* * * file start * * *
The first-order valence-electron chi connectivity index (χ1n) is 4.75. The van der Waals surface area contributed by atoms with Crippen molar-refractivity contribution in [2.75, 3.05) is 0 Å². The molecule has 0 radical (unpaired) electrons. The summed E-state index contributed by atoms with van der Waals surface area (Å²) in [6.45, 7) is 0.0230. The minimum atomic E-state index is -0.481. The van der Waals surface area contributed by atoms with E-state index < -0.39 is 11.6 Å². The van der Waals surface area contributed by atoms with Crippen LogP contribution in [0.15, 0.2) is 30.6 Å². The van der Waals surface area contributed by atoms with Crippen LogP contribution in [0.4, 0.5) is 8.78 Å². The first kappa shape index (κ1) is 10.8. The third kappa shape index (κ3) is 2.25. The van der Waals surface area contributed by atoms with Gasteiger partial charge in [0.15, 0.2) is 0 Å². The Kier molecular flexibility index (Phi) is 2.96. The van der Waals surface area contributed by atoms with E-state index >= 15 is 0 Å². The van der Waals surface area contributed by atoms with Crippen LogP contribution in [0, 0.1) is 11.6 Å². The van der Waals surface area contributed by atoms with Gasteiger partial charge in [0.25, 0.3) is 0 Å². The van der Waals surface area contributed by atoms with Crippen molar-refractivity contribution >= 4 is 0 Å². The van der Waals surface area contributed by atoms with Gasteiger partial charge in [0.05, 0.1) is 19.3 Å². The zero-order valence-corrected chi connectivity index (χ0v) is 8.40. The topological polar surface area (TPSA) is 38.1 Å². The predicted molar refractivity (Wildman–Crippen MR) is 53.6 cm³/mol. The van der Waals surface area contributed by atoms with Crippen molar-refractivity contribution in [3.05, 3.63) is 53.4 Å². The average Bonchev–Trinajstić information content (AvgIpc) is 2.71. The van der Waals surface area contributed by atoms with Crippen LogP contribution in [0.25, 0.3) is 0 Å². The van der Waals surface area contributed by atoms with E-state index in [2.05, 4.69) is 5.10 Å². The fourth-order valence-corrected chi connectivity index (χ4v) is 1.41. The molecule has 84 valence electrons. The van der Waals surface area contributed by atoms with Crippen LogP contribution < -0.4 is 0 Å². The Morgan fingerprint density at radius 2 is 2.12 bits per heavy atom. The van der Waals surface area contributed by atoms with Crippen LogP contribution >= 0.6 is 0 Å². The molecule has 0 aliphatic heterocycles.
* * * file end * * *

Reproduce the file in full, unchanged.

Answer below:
The first-order valence-electron chi connectivity index (χ1n) is 4.75. The van der Waals surface area contributed by atoms with Crippen molar-refractivity contribution in [2.75, 3.05) is 0 Å². The molecule has 0 radical (unpaired) electrons. The summed E-state index contributed by atoms with van der Waals surface area (Å²) in [6.45, 7) is 0.0230. The minimum atomic E-state index is -0.481. The van der Waals surface area contributed by atoms with E-state index < -0.39 is 11.6 Å². The van der Waals surface area contributed by atoms with Crippen LogP contribution in [0.15, 0.2) is 30.6 Å². The van der Waals surface area contributed by atoms with Crippen LogP contribution in [0.4, 0.5) is 8.78 Å². The first kappa shape index (κ1) is 10.8. The third kappa shape index (κ3) is 2.25. The van der Waals surface area contributed by atoms with Gasteiger partial charge in [0.15, 0.2) is 0 Å². The Kier molecular flexibility index (Phi) is 2.96. The van der Waals surface area contributed by atoms with E-state index >= 15 is 0 Å². The van der Waals surface area contributed by atoms with Crippen LogP contribution in [0, 0.1) is 11.6 Å². The van der Waals surface area contributed by atoms with Gasteiger partial charge in [0.25, 0.3) is 0 Å². The van der Waals surface area contributed by atoms with Crippen molar-refractivity contribution >= 4 is 0 Å². The van der Waals surface area contributed by atoms with Gasteiger partial charge in [0.05, 0.1) is 19.3 Å². The zero-order valence-corrected chi connectivity index (χ0v) is 8.40. The topological polar surface area (TPSA) is 38.1 Å². The predicted molar refractivity (Wildman–Crippen MR) is 53.6 cm³/mol. The van der Waals surface area contributed by atoms with Crippen molar-refractivity contribution in [3.05, 3.63) is 53.4 Å². The average Bonchev–Trinajstić information content (AvgIpc) is 2.71. The van der Waals surface area contributed by atoms with Crippen LogP contribution in [0.25, 0.3) is 0 Å². The van der Waals surface area contributed by atoms with E-state index in [2.05, 4.69) is 5.10 Å². The fourth-order valence-corrected chi connectivity index (χ4v) is 1.41. The molecule has 84 valence electrons. The van der Waals surface area contributed by atoms with Crippen LogP contribution < -0.4 is 0 Å². The Morgan fingerprint density at radius 2 is 2.12 bits per heavy atom. The van der Waals surface area contributed by atoms with Crippen LogP contribution >= 0.6 is 0 Å². The molecule has 0 aliphatic heterocycles.